Having come to the faith as an adult, Ellis stressed evangelism in his ministry. He was not alone, for there were many evangelistic efforts within evangelicalism during this time. Recalling a number of these efforts, Ellis mentioned some of the “special studies for witnessing” available to churches during his ministry. They included: Campus Crusade’s “Four Spiritual Laws,” “Evangelism Explosion,” “How to Have a Full and Meaningful Life” and “Steps to Peace With God.”

Graham, arguably the most prolific American evangelist, was prominent during the years of Ellis’ ministry. Of Graham, Ellis said, “I have always had the highest regard for him and his team.” Ellis recognized that in evangelism, the “methods do change,” but the message remains the same. Graham’s ability to adapt his methods to the changing world contributed to his large hearing. By utilizing new media, such as television, Graham was able to “preach to more people . . . than any other.”

The proliferation of new evangelism methods and efforts suggests that evangelicals were straying from their disengaged and defensive posture toward the world. Rather than being on the defensive, evangelical churches during Ellis’ lifetime began evangelistic efforts in their neighborhoods, workplaces and schools.

Looking to the Future

These examples taken from Ellis’ ministry are instructive and mirror what was happening in evangelicalism at large. A lingering question for evangelicals (Southern Baptists numbered among them) regarded how the church was to engage the world without becoming entangled in it.

The church’s response to the sexual revolution may illuminate the matter. Regarding this far-reaching revolution, Ellis believed his congregation reacted with a curious mix of “outrage and complacency.” This ambivalence suggests a certain amount of confusion on the part of Christians. Ellis indicated that the churches were concerned, but felt powerless due to the many facets being affected by more loosened ideas regarding sex. Who, after all, could stop television programs, magazines, books, music, and more recently, the World Wide Web from perpetuating sexual immorality? Protected by free speech, Ellis recalled an “avalanche of objectionable material” which infiltrated all sorts of areas of life, “affect(ing) the moral fiber of this country and the world.”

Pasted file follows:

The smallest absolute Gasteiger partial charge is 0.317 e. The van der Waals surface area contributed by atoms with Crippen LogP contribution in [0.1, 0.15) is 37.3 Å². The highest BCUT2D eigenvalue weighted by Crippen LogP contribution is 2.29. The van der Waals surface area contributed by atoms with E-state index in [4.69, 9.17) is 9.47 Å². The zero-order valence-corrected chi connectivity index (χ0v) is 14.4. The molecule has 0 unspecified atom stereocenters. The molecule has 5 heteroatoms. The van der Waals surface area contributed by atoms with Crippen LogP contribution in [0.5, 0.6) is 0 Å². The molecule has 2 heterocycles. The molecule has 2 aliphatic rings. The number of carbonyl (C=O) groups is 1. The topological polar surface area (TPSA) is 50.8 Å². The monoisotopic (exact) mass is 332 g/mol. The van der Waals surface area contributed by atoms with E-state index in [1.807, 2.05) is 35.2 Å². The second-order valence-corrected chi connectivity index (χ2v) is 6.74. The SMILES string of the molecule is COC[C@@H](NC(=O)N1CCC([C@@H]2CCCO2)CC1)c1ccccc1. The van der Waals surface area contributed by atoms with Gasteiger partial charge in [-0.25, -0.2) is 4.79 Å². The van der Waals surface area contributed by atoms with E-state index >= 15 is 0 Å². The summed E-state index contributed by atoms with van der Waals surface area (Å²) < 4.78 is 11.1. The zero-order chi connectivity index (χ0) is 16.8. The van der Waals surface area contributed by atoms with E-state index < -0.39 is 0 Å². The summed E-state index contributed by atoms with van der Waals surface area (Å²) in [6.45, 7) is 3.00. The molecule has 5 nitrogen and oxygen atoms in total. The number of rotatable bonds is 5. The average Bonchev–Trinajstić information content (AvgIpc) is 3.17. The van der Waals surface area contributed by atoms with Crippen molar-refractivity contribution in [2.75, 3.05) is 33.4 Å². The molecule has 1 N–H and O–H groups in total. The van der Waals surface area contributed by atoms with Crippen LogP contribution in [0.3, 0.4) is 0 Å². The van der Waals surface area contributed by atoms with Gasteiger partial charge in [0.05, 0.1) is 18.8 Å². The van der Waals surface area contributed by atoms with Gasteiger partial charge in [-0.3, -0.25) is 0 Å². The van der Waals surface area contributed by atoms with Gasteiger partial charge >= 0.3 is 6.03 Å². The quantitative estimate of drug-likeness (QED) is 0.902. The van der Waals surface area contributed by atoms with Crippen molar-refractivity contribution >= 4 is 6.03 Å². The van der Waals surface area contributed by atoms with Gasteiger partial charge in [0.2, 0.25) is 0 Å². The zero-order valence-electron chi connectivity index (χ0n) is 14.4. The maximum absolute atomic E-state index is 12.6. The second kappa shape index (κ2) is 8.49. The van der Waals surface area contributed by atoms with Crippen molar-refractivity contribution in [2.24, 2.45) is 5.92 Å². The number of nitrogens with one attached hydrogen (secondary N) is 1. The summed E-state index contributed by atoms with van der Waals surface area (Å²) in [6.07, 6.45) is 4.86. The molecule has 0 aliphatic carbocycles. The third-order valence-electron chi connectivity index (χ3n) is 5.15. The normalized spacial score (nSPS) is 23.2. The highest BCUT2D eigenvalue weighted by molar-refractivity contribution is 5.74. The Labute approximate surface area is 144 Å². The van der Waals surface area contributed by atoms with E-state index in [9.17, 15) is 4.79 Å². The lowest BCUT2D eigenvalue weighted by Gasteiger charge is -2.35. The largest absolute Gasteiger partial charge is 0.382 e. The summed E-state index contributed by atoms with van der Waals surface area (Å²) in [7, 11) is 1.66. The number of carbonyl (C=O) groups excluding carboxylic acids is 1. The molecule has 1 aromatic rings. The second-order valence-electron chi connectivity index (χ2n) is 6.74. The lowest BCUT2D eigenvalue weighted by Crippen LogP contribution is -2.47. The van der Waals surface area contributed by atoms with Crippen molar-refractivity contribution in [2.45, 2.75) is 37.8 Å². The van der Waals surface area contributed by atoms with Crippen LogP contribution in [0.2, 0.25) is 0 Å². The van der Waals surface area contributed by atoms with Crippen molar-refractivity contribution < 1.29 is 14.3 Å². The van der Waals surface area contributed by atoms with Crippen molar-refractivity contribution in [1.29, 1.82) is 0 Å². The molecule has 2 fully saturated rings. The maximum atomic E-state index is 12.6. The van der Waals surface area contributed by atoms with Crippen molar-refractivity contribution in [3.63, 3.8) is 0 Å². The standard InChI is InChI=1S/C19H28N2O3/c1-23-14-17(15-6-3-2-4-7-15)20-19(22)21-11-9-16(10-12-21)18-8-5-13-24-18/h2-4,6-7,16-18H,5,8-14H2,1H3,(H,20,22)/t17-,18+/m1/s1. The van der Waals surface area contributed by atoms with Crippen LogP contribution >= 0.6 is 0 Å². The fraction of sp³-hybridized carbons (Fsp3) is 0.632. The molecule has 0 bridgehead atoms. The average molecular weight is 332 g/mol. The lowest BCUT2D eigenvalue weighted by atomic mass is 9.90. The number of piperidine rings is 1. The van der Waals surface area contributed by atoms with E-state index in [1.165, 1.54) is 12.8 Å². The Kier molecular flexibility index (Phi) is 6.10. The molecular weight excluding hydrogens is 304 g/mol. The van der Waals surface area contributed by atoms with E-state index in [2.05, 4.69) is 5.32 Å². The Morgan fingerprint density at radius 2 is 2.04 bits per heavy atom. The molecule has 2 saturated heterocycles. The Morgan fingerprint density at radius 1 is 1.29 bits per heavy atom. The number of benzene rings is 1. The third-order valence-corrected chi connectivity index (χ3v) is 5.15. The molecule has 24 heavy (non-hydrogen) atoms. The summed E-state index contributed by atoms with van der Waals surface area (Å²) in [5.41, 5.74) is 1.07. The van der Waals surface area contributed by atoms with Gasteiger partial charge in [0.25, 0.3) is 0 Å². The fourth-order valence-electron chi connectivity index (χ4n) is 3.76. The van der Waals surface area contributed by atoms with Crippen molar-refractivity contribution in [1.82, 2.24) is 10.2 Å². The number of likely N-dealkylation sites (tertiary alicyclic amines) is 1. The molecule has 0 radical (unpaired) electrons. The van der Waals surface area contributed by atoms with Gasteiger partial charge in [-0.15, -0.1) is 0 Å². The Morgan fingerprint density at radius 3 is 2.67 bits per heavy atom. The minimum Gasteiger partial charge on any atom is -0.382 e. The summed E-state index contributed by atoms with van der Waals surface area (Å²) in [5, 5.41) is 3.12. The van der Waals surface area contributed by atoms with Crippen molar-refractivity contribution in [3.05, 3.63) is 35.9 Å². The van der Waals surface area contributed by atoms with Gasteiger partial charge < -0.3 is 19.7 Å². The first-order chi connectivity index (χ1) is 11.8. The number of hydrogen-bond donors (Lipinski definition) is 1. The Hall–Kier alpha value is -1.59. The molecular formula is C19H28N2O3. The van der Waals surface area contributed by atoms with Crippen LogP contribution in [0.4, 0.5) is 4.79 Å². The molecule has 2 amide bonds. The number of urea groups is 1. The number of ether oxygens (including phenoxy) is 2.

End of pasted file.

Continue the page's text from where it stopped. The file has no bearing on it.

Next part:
Ellis affirmed that the evangelical attitude toward these sexually provocative ideologies, writings and images has been like the proverbial frog in boiling water. He said this complacency describes “much of our actions (or lack of) against blatant sin so freely practiced on much of TV, movies and writings.” Ellis wonders, “what is the answer?” Perhaps “better legislation” or more “responsibility” on the part of parents, Ellis surmised.

No doubt, the way the church positions itself in the world has been a perennial challenge. This relationship may be one of the most important issues related to the health and promise of its future. For those that knew Ellis, his optimism was a shining characteristic. Such optimism marked his attitude toward the church’s presence in the world. Despite the difficulty that exists in the world, Ellis remained confident. He said that though “Satan is riding high in our day, we know already who will be the Victor in life, death and eternity.”

(Editor’s Note: Dr. Bill D. Ellis (1926-2009) was the grandfather of Casey S. Shutt. During the spring of 2004, he  interviewed Ellis regarding his ministry which took place from 1948-1997. This article is based on that interview, as well as many conversations with him since. Ellis, who was a resident of Shawnee and attended Immanuel Church, died Oct. 11, 2009. He served as the pastor at Ardmore, Emmanuel; Hugo, Trinity; Loco, First; Marietta, Eastside; Chaffee, Mo., First; and Cape Girardeau, Mo., Lynwood,  where he served for 20 years.)